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A secret Stone Town
A maze of alleyways and shadows, Stone Town bewilders travellers. The first few days inside can be overwhelming, but a compass or GPS would only spoil the experience of getting lost in it.
Hurumzi is a good place to find yourself, if you can. You'll get there if you visit the House of Wonders and walk into the maze, in the general direction of the Malindi port. Hurumzi hosts many local art galleries with cheap, beautiful henna paintings created by local 'wachoraji' or henna painters. Other works include watercolours, oil paintings and some more inventive pieces.
If you feel like diverting your tour further towards the port in Malindi, you'll find the oldest mosque in Stone Town (Malindi Mosque). From here, just over the Darajani road, is David Livingstone's original Stone Town residence, not to be confused with the old British embassy, now Livingstone's restaurant. The residence is a museum housing an interesting collection of artefacts, including his diary, and it's hiding just beyond the petrol station.
If perchance you aren't interested in architecture, take a wrong turn at Darajani and treasure hunt in the market on the other side of the fruit and spice stalls. Kanga and other fabrics, clothing and other oddities can be found. For an excellent coffee on your way back through town, find the seller next door to Shamsu pharmacy, Darajani. His blend is a stronger espresso-like cup of Swahili tradition.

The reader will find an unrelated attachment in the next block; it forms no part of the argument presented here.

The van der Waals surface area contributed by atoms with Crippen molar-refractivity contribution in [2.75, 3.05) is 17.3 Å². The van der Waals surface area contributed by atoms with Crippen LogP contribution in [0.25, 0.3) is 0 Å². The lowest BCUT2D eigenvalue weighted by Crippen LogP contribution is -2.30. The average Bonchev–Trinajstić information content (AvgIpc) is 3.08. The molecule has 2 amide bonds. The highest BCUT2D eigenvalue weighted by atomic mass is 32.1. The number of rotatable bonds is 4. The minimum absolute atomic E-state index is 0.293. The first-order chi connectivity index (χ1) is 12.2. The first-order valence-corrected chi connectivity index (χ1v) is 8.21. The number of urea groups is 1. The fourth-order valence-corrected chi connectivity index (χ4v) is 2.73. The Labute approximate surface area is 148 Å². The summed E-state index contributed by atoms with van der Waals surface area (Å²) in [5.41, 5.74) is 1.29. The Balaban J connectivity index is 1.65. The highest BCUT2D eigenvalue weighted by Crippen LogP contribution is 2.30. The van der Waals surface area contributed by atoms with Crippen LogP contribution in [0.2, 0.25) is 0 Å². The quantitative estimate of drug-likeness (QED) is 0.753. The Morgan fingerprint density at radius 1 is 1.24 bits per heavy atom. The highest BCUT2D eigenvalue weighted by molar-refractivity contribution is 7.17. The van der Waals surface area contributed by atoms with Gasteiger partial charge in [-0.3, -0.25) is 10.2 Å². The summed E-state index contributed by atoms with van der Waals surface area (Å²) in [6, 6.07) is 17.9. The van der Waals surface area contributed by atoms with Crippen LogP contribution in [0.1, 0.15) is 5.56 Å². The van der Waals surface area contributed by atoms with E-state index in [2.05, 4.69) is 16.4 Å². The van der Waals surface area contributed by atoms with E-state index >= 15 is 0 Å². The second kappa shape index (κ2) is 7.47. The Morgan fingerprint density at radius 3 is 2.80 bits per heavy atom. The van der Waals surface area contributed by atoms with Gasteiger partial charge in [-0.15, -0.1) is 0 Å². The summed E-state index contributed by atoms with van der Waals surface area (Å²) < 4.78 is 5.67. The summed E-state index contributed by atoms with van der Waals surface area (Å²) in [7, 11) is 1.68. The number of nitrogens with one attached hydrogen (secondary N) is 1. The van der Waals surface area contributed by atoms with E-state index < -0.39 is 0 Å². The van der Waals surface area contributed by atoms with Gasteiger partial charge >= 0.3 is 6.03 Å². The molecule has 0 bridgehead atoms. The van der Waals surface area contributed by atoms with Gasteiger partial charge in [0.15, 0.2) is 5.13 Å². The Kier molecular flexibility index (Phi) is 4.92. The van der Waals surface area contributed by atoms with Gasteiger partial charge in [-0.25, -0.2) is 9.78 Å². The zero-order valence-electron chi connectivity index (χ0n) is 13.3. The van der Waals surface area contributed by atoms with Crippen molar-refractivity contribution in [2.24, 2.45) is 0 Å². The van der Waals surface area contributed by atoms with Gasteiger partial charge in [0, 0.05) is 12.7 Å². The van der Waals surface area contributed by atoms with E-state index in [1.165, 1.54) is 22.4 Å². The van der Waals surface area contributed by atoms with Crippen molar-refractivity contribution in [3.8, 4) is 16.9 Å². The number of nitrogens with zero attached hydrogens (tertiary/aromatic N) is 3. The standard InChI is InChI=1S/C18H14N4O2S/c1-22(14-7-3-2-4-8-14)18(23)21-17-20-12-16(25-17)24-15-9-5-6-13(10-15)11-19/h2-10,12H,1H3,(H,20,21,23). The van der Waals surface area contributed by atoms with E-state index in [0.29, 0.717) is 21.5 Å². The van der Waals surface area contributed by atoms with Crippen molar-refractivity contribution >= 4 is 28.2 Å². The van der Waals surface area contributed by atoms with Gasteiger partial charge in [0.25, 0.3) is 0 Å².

If you manage to avoid temptation, you can head back along the Darajani road, plunge back into town and turn right and then pass the gold shops, until you cross past the baobab tree and arrive in Vuga. It's got a European feel as it is heavy in French-style architecture, and boasts many beautiful Zanzibar doors that are forgotten on city tours.
Come back into the maze, behind the Old Fort, and look at the Zanzibar People's Bank. The second floor balcony is where Zanzibar's rebel-princess, Salme Binti Said, began courting her lover Rudolph Heinrich Ruete. This balcony caused a lot of trouble for the sultanate, and her infamous affair became history after she recorded her life story in a memoir. Salme's balcony is not marked on maps, and when you look at the short distance between the palace verandah and the window of the adjacent building where Rudolph lived, it's not hard to understand how the two lovers began talking to each other.
Blackened by centuries of slave trading, the coastal capital has remnants of the trade that many visitors miss. In the Shangani district, the four storey mansion of slaver Tippu Tip stands as a reminder of the trade - and how lucrative slavery really was. The inhabitants of this beautiful house welcome anybody interested in taking an (eccentric) tour back to the Stone Town of slave markets. It contrasts well with the more visited Anglican Cathedral and slave market in Mkunazini.
Part of Stone Town's appeal is its Swahili character. It will charm and draw you in further, losing your direction, until you have no idea where you are in the midst of the chaos. Every traveller must get lost at least once before they leave.